New Musical Fidelity A1 integrated amp: Matches well with LS3/5a

A blue light comes on when the integrated amp is powered on.

The new version of the 1985 classic integrated Class A amp from Musical Fidelity, the A1, still runs very hot, but it still sounds very good.

The first batch of the new Musical Fidelity A1 reached Malaysia on Sept 8 and for the past week I have been listening to it driving my pair of Falcon LS3/5a Maida Vale BBC mini monitors on TAOC AST-60HB speaker stands. I decided to use the LS3/5a because many people had recommended the original version of the A1 as one of the amps which matched well with the BBC monitors and I had been scouting around for an amp to match the LS3/5a.

Since I was in a nostalgic mood, I decided to use vintage Western Electric wires as speaker cables. These are bare wired and I found that it was quite tricky to attach them to the speaker terminals because the terminals are quite close to each other and it is a tight fit which is made worse by the overhang of the top plate. It is advisable to use banana plugs.

Note the overhang of the top plate and how close the speaker terminals are to each other. Those using large spades on their speaker cables may find it problematic to attach them to the terminals. It is advisable to use banana plugs.

Switch on the power and a blue light comes on which matches the colour of the words on the front panel.

I heard the original version of the Musical Fidelity A1 many years ago in a second-hand dealer’s showroom. Based on memory, I can safely say that the new version sounds more dynamic, has better extension of the bass and showed more control and authority overall while retaining the fluid, slightly warm and coherent sound that made the original Musical Fidelity A1 such an enticing integrated amp to listen to. In terms of sound quality, the new A1 hits a very high score and there were many moments when I felt I was listening to a single-ended triode amp.

Even though it is rated at only 25 watts of Class A sound, it could drive the LS3/5a, which is 15 Ohms and has sensitivity rated at 83dB, to play so loud that my wife shouted from upstairs to turn down the volume while I was listening to Fleetwood Mac’s Rumours. Even though the LS3/5a’s bass response goes down to only 70Hz, the Musical Fidelity A1 drove the speakers with such authority that the bass did not sound light at all.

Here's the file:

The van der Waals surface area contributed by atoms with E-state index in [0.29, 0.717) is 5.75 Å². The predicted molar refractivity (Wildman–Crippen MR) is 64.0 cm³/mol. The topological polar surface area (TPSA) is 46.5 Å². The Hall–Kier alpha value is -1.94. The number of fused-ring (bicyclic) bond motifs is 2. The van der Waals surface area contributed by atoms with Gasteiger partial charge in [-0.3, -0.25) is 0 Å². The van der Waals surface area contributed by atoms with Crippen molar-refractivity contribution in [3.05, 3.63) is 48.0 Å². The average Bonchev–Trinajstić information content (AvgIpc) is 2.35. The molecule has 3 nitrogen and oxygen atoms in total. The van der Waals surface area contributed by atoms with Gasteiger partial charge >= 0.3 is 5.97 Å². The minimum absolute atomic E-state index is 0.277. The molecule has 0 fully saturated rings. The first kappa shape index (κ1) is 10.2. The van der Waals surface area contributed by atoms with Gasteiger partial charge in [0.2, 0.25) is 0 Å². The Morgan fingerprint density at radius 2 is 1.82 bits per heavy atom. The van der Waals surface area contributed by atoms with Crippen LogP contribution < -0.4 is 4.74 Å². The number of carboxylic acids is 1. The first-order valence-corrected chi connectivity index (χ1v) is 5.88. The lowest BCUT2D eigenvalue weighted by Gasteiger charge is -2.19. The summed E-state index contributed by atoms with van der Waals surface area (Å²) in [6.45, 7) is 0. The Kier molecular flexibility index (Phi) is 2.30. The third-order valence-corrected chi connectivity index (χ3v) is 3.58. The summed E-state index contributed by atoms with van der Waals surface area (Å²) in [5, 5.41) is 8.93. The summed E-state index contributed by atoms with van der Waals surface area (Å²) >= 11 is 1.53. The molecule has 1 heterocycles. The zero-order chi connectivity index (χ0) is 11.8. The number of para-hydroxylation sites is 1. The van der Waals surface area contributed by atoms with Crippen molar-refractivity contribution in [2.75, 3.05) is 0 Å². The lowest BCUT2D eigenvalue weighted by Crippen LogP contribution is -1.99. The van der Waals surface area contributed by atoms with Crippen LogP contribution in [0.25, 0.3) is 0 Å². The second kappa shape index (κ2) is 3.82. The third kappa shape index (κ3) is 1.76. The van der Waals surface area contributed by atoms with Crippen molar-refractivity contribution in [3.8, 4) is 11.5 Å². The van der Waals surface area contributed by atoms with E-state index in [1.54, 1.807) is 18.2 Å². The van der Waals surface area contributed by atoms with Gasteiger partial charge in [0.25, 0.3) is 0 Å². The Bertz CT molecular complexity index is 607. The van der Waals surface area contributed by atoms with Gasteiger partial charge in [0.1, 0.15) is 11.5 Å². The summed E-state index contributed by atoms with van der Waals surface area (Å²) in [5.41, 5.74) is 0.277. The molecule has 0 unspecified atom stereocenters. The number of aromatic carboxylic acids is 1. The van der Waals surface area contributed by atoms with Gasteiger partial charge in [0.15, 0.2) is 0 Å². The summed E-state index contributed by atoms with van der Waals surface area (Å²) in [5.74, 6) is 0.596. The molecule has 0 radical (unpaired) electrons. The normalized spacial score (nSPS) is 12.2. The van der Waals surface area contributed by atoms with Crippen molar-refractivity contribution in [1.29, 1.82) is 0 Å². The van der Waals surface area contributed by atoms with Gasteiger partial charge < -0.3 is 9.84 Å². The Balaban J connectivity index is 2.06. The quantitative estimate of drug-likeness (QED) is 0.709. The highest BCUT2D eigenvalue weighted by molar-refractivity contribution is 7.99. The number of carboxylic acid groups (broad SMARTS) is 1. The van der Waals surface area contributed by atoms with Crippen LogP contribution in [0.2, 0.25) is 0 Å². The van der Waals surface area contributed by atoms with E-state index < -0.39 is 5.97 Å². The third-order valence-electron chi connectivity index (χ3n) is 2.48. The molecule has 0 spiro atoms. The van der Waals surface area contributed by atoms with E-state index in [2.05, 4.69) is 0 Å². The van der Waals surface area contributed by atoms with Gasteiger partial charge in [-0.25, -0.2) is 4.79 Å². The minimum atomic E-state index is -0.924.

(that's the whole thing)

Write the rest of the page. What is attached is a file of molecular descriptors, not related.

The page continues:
The new A1 retains the circuit designed by the late great Tim de Paravicini of EAR Yoshino fame but the components are the latest low-noise ones available in the market and they have been properly rated for high-temperature use, so you don’t have to worry about the transistors being deep fried by the heat. The power supply has been beefed up. From its website: “The new A1 has received an updated transformer from shared (1985 original) to more efficient ‘dual mono split rail’ windings. The amp stages are supplied by fully independent left and right power supplies for better power handling and stereo imaging and each power amplifier now has double supply capacity resulting in reduced ripple and noise.”

There are some differences compared with the original A1 — the volume control is a high-quality ALPS RK series potentiometer which is motorised (there is a remote control) and there is a ‘Direct’ button. Pressing it reduces gain by 10dB and is meant to cater to new source components which have higher than normal outputs. The enclosure is also slightly longer than the original and there are now ventilation holes on the sides of the integrated amp.

The new A1 has a ‘Direct’ button which reduces gain by 10dB.
There are ventilation holes on the sides of the enclosure.
The new A1 is slightly longer than the original version.

The phono stage caters to MM and MC and I spent all of yesterday listening to vinyl on my souped-up Rega Planar 3 turntable with RB250 tonearm and Benz Glider MC cartridge. On MC, the matching input impedance is automatically selected.

When listening to a Johnny Cash LP, I felt that his voice sounded denser than with other amps and when I heard Joan Baez singing Diamonds and Rust, the slight ‘sharpness’ and ‘brittleness’ that I heard in other systems were not apparent on the Musical Fidelity A1 and LS3/5a combo.

The Falcon LS3/5a Maida Vale edition.

Even though I used the Falcon LS3/5a Maida Vale for much of the listening sessions, I am sure the new Musical Fidelity A1 will work well with other speakers. I used the A1 to drive the ATC SCM50 floorstanders for a while, and the sound was quite good too.

The new Musical Fidelity A1 retails at RM9,980 and is available from A&L Audio Station in Amcorp Mall.

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